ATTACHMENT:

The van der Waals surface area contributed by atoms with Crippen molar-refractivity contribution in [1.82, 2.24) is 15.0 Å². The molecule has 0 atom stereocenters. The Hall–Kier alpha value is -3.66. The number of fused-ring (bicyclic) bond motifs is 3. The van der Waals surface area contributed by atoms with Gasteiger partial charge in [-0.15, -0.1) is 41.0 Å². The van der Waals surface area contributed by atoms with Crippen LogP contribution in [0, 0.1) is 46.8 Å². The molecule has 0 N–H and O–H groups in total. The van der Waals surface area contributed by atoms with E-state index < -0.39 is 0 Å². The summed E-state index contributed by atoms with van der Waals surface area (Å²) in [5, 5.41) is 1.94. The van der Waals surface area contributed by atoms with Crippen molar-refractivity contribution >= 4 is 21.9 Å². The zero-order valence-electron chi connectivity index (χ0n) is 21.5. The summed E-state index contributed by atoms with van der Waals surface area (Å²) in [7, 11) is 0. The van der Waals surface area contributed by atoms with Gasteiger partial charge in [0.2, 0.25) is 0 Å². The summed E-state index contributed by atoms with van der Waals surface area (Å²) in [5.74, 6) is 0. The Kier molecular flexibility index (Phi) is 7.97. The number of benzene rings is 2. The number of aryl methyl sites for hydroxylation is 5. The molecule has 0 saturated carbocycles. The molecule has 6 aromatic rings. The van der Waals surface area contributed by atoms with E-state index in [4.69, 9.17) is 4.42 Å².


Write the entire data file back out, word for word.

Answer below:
The van der Waals surface area contributed by atoms with Crippen molar-refractivity contribution in [1.82, 2.24) is 15.0 Å². The molecule has 0 atom stereocenters. The Hall–Kier alpha value is -3.66. The number of fused-ring (bicyclic) bond motifs is 3. The van der Waals surface area contributed by atoms with Gasteiger partial charge in [-0.15, -0.1) is 41.0 Å². The van der Waals surface area contributed by atoms with Crippen LogP contribution in [0, 0.1) is 46.8 Å². The molecule has 0 N–H and O–H groups in total. The van der Waals surface area contributed by atoms with E-state index < -0.39 is 0 Å². The summed E-state index contributed by atoms with van der Waals surface area (Å²) in [5, 5.41) is 1.94. The van der Waals surface area contributed by atoms with Crippen molar-refractivity contribution >= 4 is 21.9 Å². The zero-order valence-electron chi connectivity index (χ0n) is 21.5. The summed E-state index contributed by atoms with van der Waals surface area (Å²) in [7, 11) is 0. The van der Waals surface area contributed by atoms with Gasteiger partial charge in [0.2, 0.25) is 0 Å². The summed E-state index contributed by atoms with van der Waals surface area (Å²) in [5.74, 6) is 0. The Kier molecular flexibility index (Phi) is 7.97. The number of benzene rings is 2. The number of aryl methyl sites for hydroxylation is 5. The molecule has 0 saturated carbocycles. The molecule has 6 aromatic rings. The van der Waals surface area contributed by atoms with E-state index in [4.69, 9.17) is 4.42 Å².